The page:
Osteoporosis is a condition where bones become thin and porous, leading to decreased strength.
The word “osteoporosis” is derived from Latin and literally means “porous bone.” You cannot feel the development of osteoporosis, which is why it is known as the “silent thief” since many are unaware their bones have lost both structure and density until a fracture happens. Osteoporosis causes 1.5 million fractures each year and is reaching epidemic status. In fact, fractures from osteoporosis are more common than heart attack, stroke and breast cancer combined. At least 1 in 2 women over 50 and 1 in 5 men will suffer from an osteoporotic fracture during their lifetime.
Bone is a living tissue and is constantly breaking down and rebuilding. This is a normal process necessary for healthy bones. When the body does not generate enough new bone to compensate for the natural breakdown of old bone, the result is a decrease in bone mass and density. Although many people think that osteoporosis is simply part of growing older, it is NOT a necessary part of aging. There are a variety of factors that contribute to osteoporosis and not all are age related.
The health of our bones begins in childhood. The National Institute of Health considers osteoporosis to be a pediatric disease with geriatric consequences. Thirty percent of our bone structure is developed in childhood and another 60 percent during puberty. We typically reach our height of bone density by the age of 30. The more bone mass we have when we are young, the better protection we will have from losing bone mass later in life.
Poor childhood nutrition is one of the main contributing factors to developing osteoporosis. The processed and refined foods heavily consumed by Americans, especially children, strip the body of many vital minerals and nutrients needed for healthy bone. It is estimated the average child consumes 64 ounces of soda or sports drinks (Powerade, Gatorade) a day. The average person’s grocery cart contains 85 to 90 percent processed food. Bones cannot grow and rebuild unless they have the proper nutrients.
The traditional test to scan for osteoporosis is the standard Bone Density Test or DEXA scan. This test, however, only assesses bone density, not the quality or strength of the bone. The Bone Density Test only provides information on the amount of bone that has already been lost.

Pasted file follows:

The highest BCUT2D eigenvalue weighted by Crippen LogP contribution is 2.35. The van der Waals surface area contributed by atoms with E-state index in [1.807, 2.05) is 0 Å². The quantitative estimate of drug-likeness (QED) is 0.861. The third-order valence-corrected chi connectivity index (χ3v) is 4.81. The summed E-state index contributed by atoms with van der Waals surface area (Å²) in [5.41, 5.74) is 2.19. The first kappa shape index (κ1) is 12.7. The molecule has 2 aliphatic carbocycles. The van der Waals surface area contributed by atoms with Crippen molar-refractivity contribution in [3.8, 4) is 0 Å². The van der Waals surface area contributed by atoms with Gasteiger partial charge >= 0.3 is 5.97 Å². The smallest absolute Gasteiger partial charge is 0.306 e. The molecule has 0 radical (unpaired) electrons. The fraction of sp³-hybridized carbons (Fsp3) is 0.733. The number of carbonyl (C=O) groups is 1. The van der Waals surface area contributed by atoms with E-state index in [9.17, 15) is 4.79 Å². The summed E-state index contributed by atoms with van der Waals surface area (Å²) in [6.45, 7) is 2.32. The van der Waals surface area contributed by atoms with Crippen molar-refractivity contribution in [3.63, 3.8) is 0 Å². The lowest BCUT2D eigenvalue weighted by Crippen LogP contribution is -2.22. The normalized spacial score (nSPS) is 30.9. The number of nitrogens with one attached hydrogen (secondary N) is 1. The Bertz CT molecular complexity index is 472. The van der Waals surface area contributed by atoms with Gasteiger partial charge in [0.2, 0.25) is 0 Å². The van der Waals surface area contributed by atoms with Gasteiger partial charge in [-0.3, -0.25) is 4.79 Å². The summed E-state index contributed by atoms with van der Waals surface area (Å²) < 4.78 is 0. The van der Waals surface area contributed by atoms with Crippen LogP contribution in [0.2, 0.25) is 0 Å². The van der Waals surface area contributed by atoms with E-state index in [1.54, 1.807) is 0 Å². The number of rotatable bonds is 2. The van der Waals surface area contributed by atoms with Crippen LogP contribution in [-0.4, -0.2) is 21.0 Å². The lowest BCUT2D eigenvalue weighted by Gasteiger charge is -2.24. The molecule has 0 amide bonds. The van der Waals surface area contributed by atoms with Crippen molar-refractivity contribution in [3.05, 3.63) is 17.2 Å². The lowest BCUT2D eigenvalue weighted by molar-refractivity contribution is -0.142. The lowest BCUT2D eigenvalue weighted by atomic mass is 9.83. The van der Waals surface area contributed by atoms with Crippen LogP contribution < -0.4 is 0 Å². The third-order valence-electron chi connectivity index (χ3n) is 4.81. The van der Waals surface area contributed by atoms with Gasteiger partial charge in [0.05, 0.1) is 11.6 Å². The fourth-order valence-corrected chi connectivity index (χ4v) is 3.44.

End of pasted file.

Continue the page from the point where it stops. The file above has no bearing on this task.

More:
The Bone Resorption Assessment measures the rate of bone turnover. It’s helpful for determining how fast you are losing bone and if the treatment you are doing is effective at slowing down the rate of bone loss. Both tests are helpful. The Bone Density test will provide a “measuring stick” over the long term, while the Bone Resorption test can be done periodically to determine the success of your treatment.
If it is determined that you have osteoporosis or osteopenia (a condition of lower bone mass not as severe as osteoporosis), then calcium supplements will typically be recommended. The common belief is that osteoporosis is simply a calcium deficiency in the bones, however calcium is not the only mineral involved in building bone tissue. Other minerals, such as phosphorus, magnesium, manganese, copper, selenium and iodine, are integral to healthy bone structure. Taking high doses of calcium, especially the poorly absorbed calcium (calcium carbonate or calcium derived from oyster shells), creates nutritional imbalances within the body and can lead to other problems. Some studies have linked higher doses of calcium supplementation to an increased risk of cardiovascular disease and hip fractures.
While certain forms of more absorbable calcium (calcium citrate and calcium lactate) can be beneficial, several studies are showing that magnesium may be the most overlooked mineral when it comes to bone health. The key is to remember that supplements are supposed to supplement our diet. We should focus on getting our nutrients from our food first, rather than eating a poor diet and taking a handful of pills to try and get the proper nutrients.
Here is a list of steps you can take to lower your risk for osteoporosis.
- Eat fresh foods. Dark green leafy vegetables such as Swiss chard, kale, bok choy and collard greens are rich in calcium, magnesium, vitamin K, boron, B vitamins, and essential fatty acids. Other nutrient-rich foods include fish, beans, nuts, seeds (sunflower, pumpkin), hummus and avocado. Lemons can also be beneficial since they have an alkalizing effect on the body and provide calcium, copper and vitamin C, all of which are important for bone maintenance.
- Get moving! Being sedentary leads to bone loss. Studies show people active throughout their lives have a decreased risk of osteoporosis. Women in their 70s and 80s can increase bone density with weight-bearing exercise, so it is never too late to start moving. Light exercise such as walking, dancing or hiking can be beneficial. Even 5 to 8 minutes a day can help.
- Stop smoking. Smoking decreases bone mass by reducing the blood supply to your bones. It also interferes with estrogen metabolism, reduces the absorption of minerals, and reduces the amount of vitamin D in the body.
- Over the counter meds increase risk factors. Antacids and laxatives are particularly problematic because they interfere with the body’s absorption of nutrients.
- Drink in moderation. Alcohol decreases bone mass because it destroys digestive ability and decreases the absorption of nutrients.
- Electromagnetic field therapy. Use of electromagnetic field therapy is common in Europe and is becoming more popular in the United States. NASA has successfully used electromagnetic field therapy to help maintain the bone health of astronauts. Several studies show that pulsed electromagnetic field therapy (PEMF) is useful for the prevention of osteoporosis.
If you would like more information on Bone Resorption testing or on PEMF therapy, please email firstname.lastname@example.org.